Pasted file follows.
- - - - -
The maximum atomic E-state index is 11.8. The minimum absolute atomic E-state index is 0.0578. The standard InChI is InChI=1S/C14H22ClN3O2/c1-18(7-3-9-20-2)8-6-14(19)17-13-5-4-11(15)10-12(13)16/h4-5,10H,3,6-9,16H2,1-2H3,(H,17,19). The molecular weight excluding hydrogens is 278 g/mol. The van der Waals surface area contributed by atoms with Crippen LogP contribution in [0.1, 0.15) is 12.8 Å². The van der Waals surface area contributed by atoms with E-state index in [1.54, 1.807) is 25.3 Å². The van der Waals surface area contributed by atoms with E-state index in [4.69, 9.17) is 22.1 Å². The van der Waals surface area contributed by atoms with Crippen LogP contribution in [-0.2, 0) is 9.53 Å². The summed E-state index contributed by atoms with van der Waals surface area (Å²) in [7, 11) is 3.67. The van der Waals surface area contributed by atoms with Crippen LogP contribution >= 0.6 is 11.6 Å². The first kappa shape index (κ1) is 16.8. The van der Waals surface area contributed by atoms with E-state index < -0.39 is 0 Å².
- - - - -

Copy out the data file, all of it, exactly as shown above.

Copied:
The maximum atomic E-state index is 11.8. The minimum absolute atomic E-state index is 0.0578. The standard InChI is InChI=1S/C14H22ClN3O2/c1-18(7-3-9-20-2)8-6-14(19)17-13-5-4-11(15)10-12(13)16/h4-5,10H,3,6-9,16H2,1-2H3,(H,17,19). The molecular weight excluding hydrogens is 278 g/mol. The van der Waals surface area contributed by atoms with Crippen LogP contribution in [0.1, 0.15) is 12.8 Å². The van der Waals surface area contributed by atoms with E-state index in [1.54, 1.807) is 25.3 Å². The van der Waals surface area contributed by atoms with E-state index in [4.69, 9.17) is 22.1 Å². The van der Waals surface area contributed by atoms with Crippen LogP contribution in [-0.2, 0) is 9.53 Å². The summed E-state index contributed by atoms with van der Waals surface area (Å²) in [7, 11) is 3.67. The van der Waals surface area contributed by atoms with Crippen LogP contribution >= 0.6 is 11.6 Å². The first kappa shape index (κ1) is 16.8. The van der Waals surface area contributed by atoms with E-state index < -0.39 is 0 Å².